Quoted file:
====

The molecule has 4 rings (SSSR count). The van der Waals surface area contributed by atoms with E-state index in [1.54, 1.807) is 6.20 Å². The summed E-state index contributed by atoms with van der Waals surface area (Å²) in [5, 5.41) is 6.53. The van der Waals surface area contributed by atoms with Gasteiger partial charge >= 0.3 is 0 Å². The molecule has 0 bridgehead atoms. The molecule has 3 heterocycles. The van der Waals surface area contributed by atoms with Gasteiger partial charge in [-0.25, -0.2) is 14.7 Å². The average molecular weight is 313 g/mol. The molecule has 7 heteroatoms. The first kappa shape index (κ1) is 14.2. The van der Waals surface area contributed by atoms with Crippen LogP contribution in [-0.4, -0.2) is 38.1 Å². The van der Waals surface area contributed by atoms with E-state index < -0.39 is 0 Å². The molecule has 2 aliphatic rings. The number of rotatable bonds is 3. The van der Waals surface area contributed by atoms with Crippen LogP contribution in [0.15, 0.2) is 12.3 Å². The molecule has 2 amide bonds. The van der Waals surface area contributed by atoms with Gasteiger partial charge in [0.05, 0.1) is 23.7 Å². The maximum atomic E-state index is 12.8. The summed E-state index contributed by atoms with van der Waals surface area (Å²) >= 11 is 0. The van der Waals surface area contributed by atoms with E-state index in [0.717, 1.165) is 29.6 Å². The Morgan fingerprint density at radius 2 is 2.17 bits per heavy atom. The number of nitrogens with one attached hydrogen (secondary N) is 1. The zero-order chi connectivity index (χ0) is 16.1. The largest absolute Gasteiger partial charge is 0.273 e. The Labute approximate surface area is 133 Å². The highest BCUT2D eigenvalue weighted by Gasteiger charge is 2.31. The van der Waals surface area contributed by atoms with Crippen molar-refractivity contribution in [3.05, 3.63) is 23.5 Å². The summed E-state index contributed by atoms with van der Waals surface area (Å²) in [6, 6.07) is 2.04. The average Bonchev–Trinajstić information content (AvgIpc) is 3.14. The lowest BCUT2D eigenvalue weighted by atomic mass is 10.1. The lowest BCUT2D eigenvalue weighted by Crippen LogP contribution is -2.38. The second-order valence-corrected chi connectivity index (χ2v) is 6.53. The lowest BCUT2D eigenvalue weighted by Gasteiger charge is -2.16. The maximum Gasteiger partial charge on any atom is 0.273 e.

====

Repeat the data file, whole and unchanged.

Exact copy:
The molecule has 4 rings (SSSR count). The van der Waals surface area contributed by atoms with E-state index in [1.54, 1.807) is 6.20 Å². The summed E-state index contributed by atoms with van der Waals surface area (Å²) in [5, 5.41) is 6.53. The van der Waals surface area contributed by atoms with Gasteiger partial charge >= 0.3 is 0 Å². The molecule has 0 bridgehead atoms. The molecule has 3 heterocycles. The van der Waals surface area contributed by atoms with Gasteiger partial charge in [-0.25, -0.2) is 14.7 Å². The average molecular weight is 313 g/mol. The molecule has 7 heteroatoms. The first kappa shape index (κ1) is 14.2. The van der Waals surface area contributed by atoms with Crippen LogP contribution in [-0.4, -0.2) is 38.1 Å². The van der Waals surface area contributed by atoms with E-state index < -0.39 is 0 Å². The molecule has 2 aliphatic rings. The number of rotatable bonds is 3. The van der Waals surface area contributed by atoms with Crippen LogP contribution in [0.15, 0.2) is 12.3 Å². The molecule has 2 amide bonds. The van der Waals surface area contributed by atoms with Gasteiger partial charge in [0.05, 0.1) is 23.7 Å². The maximum atomic E-state index is 12.8. The summed E-state index contributed by atoms with van der Waals surface area (Å²) >= 11 is 0. The van der Waals surface area contributed by atoms with E-state index in [0.717, 1.165) is 29.6 Å². The Morgan fingerprint density at radius 2 is 2.17 bits per heavy atom. The number of nitrogens with one attached hydrogen (secondary N) is 1. The zero-order chi connectivity index (χ0) is 16.1. The largest absolute Gasteiger partial charge is 0.273 e. The Labute approximate surface area is 133 Å². The highest BCUT2D eigenvalue weighted by Gasteiger charge is 2.31. The van der Waals surface area contributed by atoms with Crippen molar-refractivity contribution in [3.05, 3.63) is 23.5 Å². The summed E-state index contributed by atoms with van der Waals surface area (Å²) in [6, 6.07) is 2.04. The average Bonchev–Trinajstić information content (AvgIpc) is 3.14. The lowest BCUT2D eigenvalue weighted by atomic mass is 10.1. The lowest BCUT2D eigenvalue weighted by Crippen LogP contribution is -2.38. The second-order valence-corrected chi connectivity index (χ2v) is 6.53. The lowest BCUT2D eigenvalue weighted by Gasteiger charge is -2.16. The maximum Gasteiger partial charge on any atom is 0.273 e.